Covenant of Redemption

Covenant of Redemption

Question

What is the covenant of redemption? Did it involve all three divine Persons? How did this doctrine develop historically? Isn't it a post-Reformation doctrine? Can it be supported scripturally?

Answer

The covenant of redemption is typically described as a covenant between the Father and the Son rather than as a covenant between all three members of the Godhead. This is because the Bible presents the Son as the Redeemer, not the Holy Spirit, and it presents the Father as the one who permits, commands and accepts the Son's sacrifice. The Holy Spirit is critically important to the salvation process, but the condition of redemption was to be fulfilled by the Son in obligation to the Father, and the Father was to reward the Son's obedience. This is the essence of the covenant of redemption: a condition laid on the Redeemer, and a reward promised to the Redeemer upon fulfillment of the condition. Biblical texts supporting this doctrine are quite extensive, but for a sampling of texts and proofs see my article Biblical Soteriology: Limited Atonement, part 12.

I'm afraid I'm not aware of when the term "covenant of redemption" first came into play. But the concept has been around much longer than the term. In fact, I can't think of any old, mainstream system of theology that would deny its basic ideas (though some newer systems do), although the specific terms of that covenant are disputed. Certainly the idea is present in Calvin (e.g. Institutes 2.12.4).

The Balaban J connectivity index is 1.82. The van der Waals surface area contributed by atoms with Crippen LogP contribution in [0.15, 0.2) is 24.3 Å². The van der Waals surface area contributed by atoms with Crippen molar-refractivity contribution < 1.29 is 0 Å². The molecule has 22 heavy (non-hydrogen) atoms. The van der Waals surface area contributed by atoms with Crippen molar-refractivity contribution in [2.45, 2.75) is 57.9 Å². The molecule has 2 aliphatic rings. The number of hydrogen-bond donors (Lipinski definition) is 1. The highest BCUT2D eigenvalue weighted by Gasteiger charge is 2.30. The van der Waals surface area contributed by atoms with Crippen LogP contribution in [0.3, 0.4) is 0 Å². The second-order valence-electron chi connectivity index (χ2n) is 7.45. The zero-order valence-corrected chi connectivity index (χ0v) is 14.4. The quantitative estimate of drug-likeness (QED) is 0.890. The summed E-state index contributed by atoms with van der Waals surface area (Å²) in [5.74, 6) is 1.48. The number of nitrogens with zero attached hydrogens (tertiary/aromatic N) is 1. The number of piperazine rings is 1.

As in Calvin, I suspect that in very old systematic treatments the idea would be addressed under the heading of the purpose of the incarnation. One work that comes to mind is Anselm's "Why God Became Man" (late 11th century). Anselm certainly does not lay out the Reformed doctrine of the covenant of redemption. But he does indicate that the Son of God came to earth with the express purpose of redeeming mankind at the will of the Father and by satisfying God's Law, and he assumes that the Father assured the Son of success.

Answer by Ra McLaughlin

Ra McLaughlin is Vice President of Finance and Administration at Third Millennium Ministries.